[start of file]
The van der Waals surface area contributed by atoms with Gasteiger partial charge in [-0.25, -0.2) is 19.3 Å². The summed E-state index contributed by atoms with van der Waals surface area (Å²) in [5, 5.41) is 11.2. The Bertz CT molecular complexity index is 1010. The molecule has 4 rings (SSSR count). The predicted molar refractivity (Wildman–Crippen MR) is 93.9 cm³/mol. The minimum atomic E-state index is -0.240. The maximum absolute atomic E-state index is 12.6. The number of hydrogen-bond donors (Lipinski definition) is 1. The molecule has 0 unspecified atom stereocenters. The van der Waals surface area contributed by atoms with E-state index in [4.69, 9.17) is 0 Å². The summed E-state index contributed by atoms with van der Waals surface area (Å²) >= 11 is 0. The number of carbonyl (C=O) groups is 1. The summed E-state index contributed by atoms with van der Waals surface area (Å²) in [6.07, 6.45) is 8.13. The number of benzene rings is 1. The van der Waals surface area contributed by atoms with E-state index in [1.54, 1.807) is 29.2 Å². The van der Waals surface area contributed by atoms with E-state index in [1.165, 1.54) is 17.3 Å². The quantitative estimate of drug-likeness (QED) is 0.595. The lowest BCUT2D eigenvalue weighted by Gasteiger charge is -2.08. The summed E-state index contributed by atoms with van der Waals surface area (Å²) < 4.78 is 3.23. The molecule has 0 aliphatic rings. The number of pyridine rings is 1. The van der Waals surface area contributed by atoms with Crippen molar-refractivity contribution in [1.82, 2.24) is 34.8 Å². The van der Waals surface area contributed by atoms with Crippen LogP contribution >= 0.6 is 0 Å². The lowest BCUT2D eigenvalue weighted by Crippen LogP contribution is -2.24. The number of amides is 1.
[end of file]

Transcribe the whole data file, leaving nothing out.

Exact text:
The van der Waals surface area contributed by atoms with Gasteiger partial charge in [-0.25, -0.2) is 19.3 Å². The summed E-state index contributed by atoms with van der Waals surface area (Å²) in [5, 5.41) is 11.2. The Bertz CT molecular complexity index is 1010. The molecule has 4 rings (SSSR count). The predicted molar refractivity (Wildman–Crippen MR) is 93.9 cm³/mol. The minimum atomic E-state index is -0.240. The maximum absolute atomic E-state index is 12.6. The number of hydrogen-bond donors (Lipinski definition) is 1. The molecule has 0 unspecified atom stereocenters. The van der Waals surface area contributed by atoms with E-state index in [4.69, 9.17) is 0 Å². The summed E-state index contributed by atoms with van der Waals surface area (Å²) >= 11 is 0. The number of carbonyl (C=O) groups is 1. The summed E-state index contributed by atoms with van der Waals surface area (Å²) in [6.07, 6.45) is 8.13. The number of benzene rings is 1. The van der Waals surface area contributed by atoms with E-state index in [1.54, 1.807) is 29.2 Å². The van der Waals surface area contributed by atoms with E-state index in [1.165, 1.54) is 17.3 Å². The quantitative estimate of drug-likeness (QED) is 0.595. The lowest BCUT2D eigenvalue weighted by Gasteiger charge is -2.08. The summed E-state index contributed by atoms with van der Waals surface area (Å²) < 4.78 is 3.23. The molecule has 0 aliphatic rings. The number of pyridine rings is 1. The van der Waals surface area contributed by atoms with Crippen molar-refractivity contribution in [1.82, 2.24) is 34.8 Å². The van der Waals surface area contributed by atoms with Crippen LogP contribution >= 0.6 is 0 Å². The lowest BCUT2D eigenvalue weighted by Crippen LogP contribution is -2.24. The number of amides is 1.